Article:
Modern medicine and technology are allowing humans to live longer, healthier lives. The result is the number of workers remaining in the workforce into their older years is on the rise. In December 2013, the Bureau of Labor Statistics projected that by the year 2022, 31.9% of workers ages 65-74, traditional retirement age, will still be working. That would mark an over 10% increase since 2002, when 20.4% of workers from that age group remained in the workforce. Despite millennials entering the labor market in large numbers, the median age of U.S. workers is expected to rise from 41.9 years old in 2014 to 42.4 years old by 2024. As the labor force ages, the number of age discrimination claims under both federal and state law is likely to rise, and older workers need to be aware of certain aspects of Ohio’s age discrimination laws that are neither intuitive nor obvious.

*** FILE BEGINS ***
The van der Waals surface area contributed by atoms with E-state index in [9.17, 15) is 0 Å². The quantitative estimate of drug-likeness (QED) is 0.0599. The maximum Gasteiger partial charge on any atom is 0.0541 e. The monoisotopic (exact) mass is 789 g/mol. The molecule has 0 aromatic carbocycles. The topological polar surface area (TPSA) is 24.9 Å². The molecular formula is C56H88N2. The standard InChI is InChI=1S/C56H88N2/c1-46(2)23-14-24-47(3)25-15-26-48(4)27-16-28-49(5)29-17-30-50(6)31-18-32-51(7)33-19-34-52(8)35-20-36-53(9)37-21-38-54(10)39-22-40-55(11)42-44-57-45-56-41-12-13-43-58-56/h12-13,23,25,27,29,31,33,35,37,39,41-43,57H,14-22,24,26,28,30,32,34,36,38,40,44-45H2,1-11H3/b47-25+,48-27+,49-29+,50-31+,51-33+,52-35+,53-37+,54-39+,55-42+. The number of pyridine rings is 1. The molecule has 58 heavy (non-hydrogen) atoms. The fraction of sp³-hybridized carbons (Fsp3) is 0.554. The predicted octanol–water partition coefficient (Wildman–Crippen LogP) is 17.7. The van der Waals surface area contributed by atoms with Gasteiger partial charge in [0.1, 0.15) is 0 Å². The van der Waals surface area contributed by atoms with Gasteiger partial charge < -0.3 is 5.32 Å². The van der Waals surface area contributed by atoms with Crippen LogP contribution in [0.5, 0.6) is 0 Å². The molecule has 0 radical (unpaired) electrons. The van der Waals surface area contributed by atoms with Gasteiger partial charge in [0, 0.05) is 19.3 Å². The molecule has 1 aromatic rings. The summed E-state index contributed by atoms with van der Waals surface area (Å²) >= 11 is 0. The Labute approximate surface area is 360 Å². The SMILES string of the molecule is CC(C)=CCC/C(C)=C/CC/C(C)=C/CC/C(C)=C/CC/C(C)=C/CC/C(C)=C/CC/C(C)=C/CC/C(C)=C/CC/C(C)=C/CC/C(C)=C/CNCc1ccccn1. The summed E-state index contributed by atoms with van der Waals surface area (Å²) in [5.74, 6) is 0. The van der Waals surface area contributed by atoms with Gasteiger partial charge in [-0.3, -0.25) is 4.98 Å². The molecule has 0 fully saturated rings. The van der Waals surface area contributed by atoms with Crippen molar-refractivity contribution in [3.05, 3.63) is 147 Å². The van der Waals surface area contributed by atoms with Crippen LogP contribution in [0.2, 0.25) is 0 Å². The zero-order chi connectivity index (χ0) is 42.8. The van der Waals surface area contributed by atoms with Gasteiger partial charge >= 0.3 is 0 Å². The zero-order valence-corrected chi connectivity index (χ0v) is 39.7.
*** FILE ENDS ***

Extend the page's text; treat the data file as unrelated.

I’m happy to report I “won” my recent case before the Ohio Supreme Court. I put “won” in quotation marks because the Court did not make a decision on the merits. It concluded what I had believed from the time it first accepted jurisdiction of the appeal–that this was not the appropriate case to decide the proposition of law the appellant proposed. After all of the briefing and the oral arguments before the Court, it simply concluded, “This cause, here on appeal from the Court of Appeals for Warren County, was considered in the manner prescribed by law. On further consideration thereof, this cause is dismissed, sua sponte, as having been improvidently accepted.” So, the decision of the Court of Appeals stands, and my client wins.